Some cities charge a lot as a hotel tax and/or a car rental tax.
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Old May 21, 19, 12:42 am
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Tourists aren't created equal in terms of footprint, and while so many places want to attract the big spenders, those same people also tend to have the heaviest environmental footprint. It's also how you get pressure to offer helicopter rides or all kinds of vehicular transport depending on the site. a badly-run flight-seeing Grand Canyon trip could degrade the experience for hundreds on the ground, for example. National Parks have long ago figured out that in most cases it's not too many people, but too many cars.

I'm also no fan of cruise ships because of the yo-yo effect in terms of people it brings to the less-populated or more-fragile places.
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Old May 21, 19, 1:54 am
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Originally Posted by bpe View Post
Venice is probably the most extreme example, but at least for any other tourism-heavy city I can think of, tourists overall bring far more benefit (economically, even if minor) than problems (annoyance).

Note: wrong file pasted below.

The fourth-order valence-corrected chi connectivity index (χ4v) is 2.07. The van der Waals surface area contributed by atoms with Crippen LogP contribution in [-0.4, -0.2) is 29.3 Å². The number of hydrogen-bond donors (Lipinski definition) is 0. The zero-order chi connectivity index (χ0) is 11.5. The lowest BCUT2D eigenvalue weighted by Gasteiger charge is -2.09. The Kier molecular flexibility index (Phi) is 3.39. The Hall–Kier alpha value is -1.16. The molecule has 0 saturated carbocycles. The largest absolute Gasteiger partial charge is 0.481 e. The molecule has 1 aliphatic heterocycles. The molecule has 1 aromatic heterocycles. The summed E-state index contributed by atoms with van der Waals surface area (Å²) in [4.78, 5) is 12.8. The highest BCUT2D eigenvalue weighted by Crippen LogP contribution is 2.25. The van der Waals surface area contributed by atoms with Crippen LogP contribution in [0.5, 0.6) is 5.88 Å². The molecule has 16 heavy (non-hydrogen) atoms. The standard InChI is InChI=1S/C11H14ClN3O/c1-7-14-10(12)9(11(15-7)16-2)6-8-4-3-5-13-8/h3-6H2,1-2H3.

Going after cruise ships (as mentioned by Palal above) and tour groups which spend relatively little per person locally are probably the most effective measures. Increasing taxes on hotels and short-term rental apartments is also an option that should be more useful than increasing airport taxes or train fares, as those also affect the people who live there that you are trying to help.
The Swiss have an interesting system for public transportation. You pay full fare by default, but you can buy a 50% discount for a year for $150. Thus, residents most often get this discount while tourists (usually) will pay full fare. Because the Swiss rail system is subsidized for about 50% of their budget by the taxpayer, this also makes it a relatively fair alternative.
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Old May 21, 19, 2:42 am
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Originally Posted by RustyC View Post
Tourists aren't created equal in terms of footprint, and while so many places want to attract the big spenders, those same people also tend to have the heaviest environmental footprint. It's also how you get pressure to offer helicopter rides or all kinds of vehicular transport depending on the site. a badly-run flight-seeing Grand Canyon trip could degrade the experience for hundreds on the ground, for example. National Parks have long ago figured out that in most cases it's not too many people, but too many cars.